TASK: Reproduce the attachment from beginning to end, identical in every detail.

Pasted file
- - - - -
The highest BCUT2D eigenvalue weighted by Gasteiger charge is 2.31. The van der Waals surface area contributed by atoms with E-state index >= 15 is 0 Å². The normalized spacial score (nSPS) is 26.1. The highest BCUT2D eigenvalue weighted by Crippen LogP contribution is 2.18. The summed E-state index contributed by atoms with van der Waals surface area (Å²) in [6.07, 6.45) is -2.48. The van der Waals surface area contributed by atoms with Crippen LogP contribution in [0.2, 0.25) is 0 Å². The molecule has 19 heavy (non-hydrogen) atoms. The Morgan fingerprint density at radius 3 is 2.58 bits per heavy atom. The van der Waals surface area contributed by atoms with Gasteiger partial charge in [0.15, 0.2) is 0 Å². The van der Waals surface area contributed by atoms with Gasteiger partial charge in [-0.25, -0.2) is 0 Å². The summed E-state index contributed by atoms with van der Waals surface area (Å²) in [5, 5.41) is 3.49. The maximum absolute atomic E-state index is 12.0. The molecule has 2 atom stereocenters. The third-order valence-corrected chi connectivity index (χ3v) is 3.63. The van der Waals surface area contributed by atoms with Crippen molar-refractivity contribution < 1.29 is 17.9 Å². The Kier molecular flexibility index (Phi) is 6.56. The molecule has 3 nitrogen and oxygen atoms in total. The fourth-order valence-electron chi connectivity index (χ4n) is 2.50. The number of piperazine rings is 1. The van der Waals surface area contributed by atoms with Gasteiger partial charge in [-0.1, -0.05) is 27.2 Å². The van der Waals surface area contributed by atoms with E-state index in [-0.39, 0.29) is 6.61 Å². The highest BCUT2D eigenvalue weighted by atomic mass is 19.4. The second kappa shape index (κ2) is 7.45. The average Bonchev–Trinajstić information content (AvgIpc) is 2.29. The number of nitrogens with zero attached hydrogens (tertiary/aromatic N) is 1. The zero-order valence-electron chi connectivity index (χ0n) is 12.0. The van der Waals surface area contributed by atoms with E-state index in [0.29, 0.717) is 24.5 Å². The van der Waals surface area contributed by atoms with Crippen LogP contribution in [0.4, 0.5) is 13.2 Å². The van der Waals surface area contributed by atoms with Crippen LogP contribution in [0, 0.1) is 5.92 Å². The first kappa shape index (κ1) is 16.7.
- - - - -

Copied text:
The highest BCUT2D eigenvalue weighted by Gasteiger charge is 2.31. The van der Waals surface area contributed by atoms with E-state index >= 15 is 0 Å². The normalized spacial score (nSPS) is 26.1. The highest BCUT2D eigenvalue weighted by Crippen LogP contribution is 2.18. The summed E-state index contributed by atoms with van der Waals surface area (Å²) in [6.07, 6.45) is -2.48. The van der Waals surface area contributed by atoms with Crippen LogP contribution in [0.2, 0.25) is 0 Å². The molecule has 19 heavy (non-hydrogen) atoms. The Morgan fingerprint density at radius 3 is 2.58 bits per heavy atom. The van der Waals surface area contributed by atoms with Gasteiger partial charge in [0.15, 0.2) is 0 Å². The van der Waals surface area contributed by atoms with Gasteiger partial charge in [-0.25, -0.2) is 0 Å². The summed E-state index contributed by atoms with van der Waals surface area (Å²) in [5, 5.41) is 3.49. The maximum absolute atomic E-state index is 12.0. The molecule has 2 atom stereocenters. The third-order valence-corrected chi connectivity index (χ3v) is 3.63. The van der Waals surface area contributed by atoms with Crippen molar-refractivity contribution < 1.29 is 17.9 Å². The Kier molecular flexibility index (Phi) is 6.56. The molecule has 3 nitrogen and oxygen atoms in total. The fourth-order valence-electron chi connectivity index (χ4n) is 2.50. The number of piperazine rings is 1. The van der Waals surface area contributed by atoms with Gasteiger partial charge in [-0.1, -0.05) is 27.2 Å². The van der Waals surface area contributed by atoms with E-state index in [-0.39, 0.29) is 6.61 Å². The highest BCUT2D eigenvalue weighted by atomic mass is 19.4. The second kappa shape index (κ2) is 7.45. The average Bonchev–Trinajstić information content (AvgIpc) is 2.29. The number of nitrogens with zero attached hydrogens (tertiary/aromatic N) is 1. The zero-order valence-electron chi connectivity index (χ0n) is 12.0. The van der Waals surface area contributed by atoms with E-state index in [0.29, 0.717) is 24.5 Å². The van der Waals surface area contributed by atoms with Crippen LogP contribution in [0.4, 0.5) is 13.2 Å². The van der Waals surface area contributed by atoms with Crippen LogP contribution in [0, 0.1) is 5.92 Å². The first kappa shape index (κ1) is 16.7.